Tahrir Square transforms into makeshift field hospital

Following another night of violence, doctor says: "It was really a historical drama, like “300” with the Spartans and the Persians.'

By MELANIE LIDMAN, JERUSALEM POST CORRESPONDENT
February 4, 2011 01:04
4 minute read.
Protesters throwing stones in Cairo's Tahrir Squar

Throwing rocks stones Tahrir Square Cairo. (photo credit: AP)

CAIRO – Devastation was the word to describe Tahrir Square on Thursday.

Across the cement expanse, men lolled in bloodied shirts with bandaged heads and limbs, trying to regain their strength after a savage 16-hour melee that involved thousands of men lashing out with rocks, metal rods and their bare hands.

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In the aftermath of the vicious battle that broke out on Wednesday and rolled into Thursday morning between anti-Mubarak protesters and the supporters of the Egyptian president, makeshift field hospitals were set up to deal with the thousands of wounded.

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“Everyone that stayed here last night was wounded in one way or another, so we’re talking about thousands of injuries,” said Alaa S., a Cairo pediatrician who normally performs research for a health and environmental development NGO.

He had arrived at the aid station nearest the center of the square, one of three stations, in the early hours of Thursday morning, and was preparing to work through the night.

“We are definitely expecting more violence; we don’t know what they have up their sleeves,” he said.

Tahrir Square was like the eye of a hurricane on Thursday – humming with tension from the side streets and the 6th of October Bridge, which saw scattered skirmishes involving rocks and the occasional live ammunition.

But the square itself was mostly quiet, the men sleeping in crumpled heaps, gingerly supporting injured body parts, or slumped against trees and curbs drinking tea and coffee provided by volunteers.

A mosque in the square provided temporary shelter to hundreds of sleeping men.

Most of the side streets leading to Tahrir were cut off from the rest of Cairo by giant barriers made from sheet metal stolen from a construction site and burned-out vehicles.

As rumors swirled around of possible breaks in the barricades, some men would start beating the metal fences with poles, waving their arms and encouraging people to run toward the side streets where the break was thought to be. Men in soiled business suits bent down to grab stones from huge stockpiles of broken pavement as they ran to the site of the break. This scene was repeated over and over on Thursday.

“I am very happy to have lived to see this day,” Alaa said, as he stood over dirty white canvas on the ground that marked the firstaid area, with bottles of iodine and a mountain of cotton and bandages behind him. “This is the price we have to pay for freedom.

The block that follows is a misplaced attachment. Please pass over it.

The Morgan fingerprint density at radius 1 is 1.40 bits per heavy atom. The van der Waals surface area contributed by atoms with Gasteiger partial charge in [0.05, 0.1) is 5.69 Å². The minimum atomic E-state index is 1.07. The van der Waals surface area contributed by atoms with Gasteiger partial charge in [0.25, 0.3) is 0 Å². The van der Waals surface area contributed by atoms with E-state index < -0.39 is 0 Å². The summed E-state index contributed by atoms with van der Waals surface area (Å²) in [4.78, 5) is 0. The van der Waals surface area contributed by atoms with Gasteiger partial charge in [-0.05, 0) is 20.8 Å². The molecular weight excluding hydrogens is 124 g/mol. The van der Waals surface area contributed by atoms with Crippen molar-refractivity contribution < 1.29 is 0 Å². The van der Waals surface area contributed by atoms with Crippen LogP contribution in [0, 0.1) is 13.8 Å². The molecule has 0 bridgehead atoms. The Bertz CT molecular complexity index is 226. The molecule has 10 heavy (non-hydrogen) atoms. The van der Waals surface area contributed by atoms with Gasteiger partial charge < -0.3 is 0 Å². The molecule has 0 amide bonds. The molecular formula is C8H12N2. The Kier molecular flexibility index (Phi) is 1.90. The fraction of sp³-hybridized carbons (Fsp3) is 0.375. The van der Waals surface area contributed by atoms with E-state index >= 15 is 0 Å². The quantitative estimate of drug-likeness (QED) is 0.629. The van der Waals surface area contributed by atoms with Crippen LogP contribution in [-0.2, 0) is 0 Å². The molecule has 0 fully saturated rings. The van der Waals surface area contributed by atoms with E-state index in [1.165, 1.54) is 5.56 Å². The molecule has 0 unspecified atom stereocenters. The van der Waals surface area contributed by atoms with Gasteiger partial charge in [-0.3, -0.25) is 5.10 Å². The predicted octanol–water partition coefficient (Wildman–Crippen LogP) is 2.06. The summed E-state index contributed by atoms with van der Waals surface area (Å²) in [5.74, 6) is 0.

Last night was a heroic battle.

The Egyptian people are being reborn. They’ve always said Egyptians are disorganized, we can’t do anything, we’re lazy.

But this shows our solidarity, our respect for each other and the dissolving of sectarianism.

“All of the sectarian violence is dissolving – Christians, Copts and Muslims are all working together,” he said. “It makes you wonder where all the hatred came from; maybe it was just created by the regime.”

Alaa said he had also treated two “infiltrators,” undercover police officers who were captured by the crowd and savagely beaten.

This was possibly the worst example of the mindless explosion of violence: mobs of 50 or more surrounding and raining down punches on one man caught in the middle. A few foreign journalists were similarly manhandled.

For the medical workers in Tahrir Square, the day was spent dealing with a few people wounded in the skirmishes, as well as continuing to treat yesterday’s injuries and thousands of bandages that needed to be changed.

More moderate Egyptians have shied away from these violent protests.

“Why should I come? I already got what I asked for,” said one blogger, referring to Hosni Mubarak’s announcement on Tuesday that he will not seek reelection.

The mood in the square was no longer optimistic, but one of fatalism. Talk of martyrdom and heroism was rampant as the men revved up for another night of fighting.

“We were quite outnumbered yesterday,” Alaa said, though the opposite seemed true from a vantage point above the square.

“It was really a historical drama, like 300 with the Spartans and the Persians. It’s a day that will always be remembered in our history as a day of heroes, not of martyrs. Yes, there were martyrs, but it was about heroism.

“Egyptians wanted to defend democracy and push for social justice, and they were willing to give their lives for that,” Alaa said. “If people don’t take a stand and we’re massacred, it will be the responsibility of the world.”


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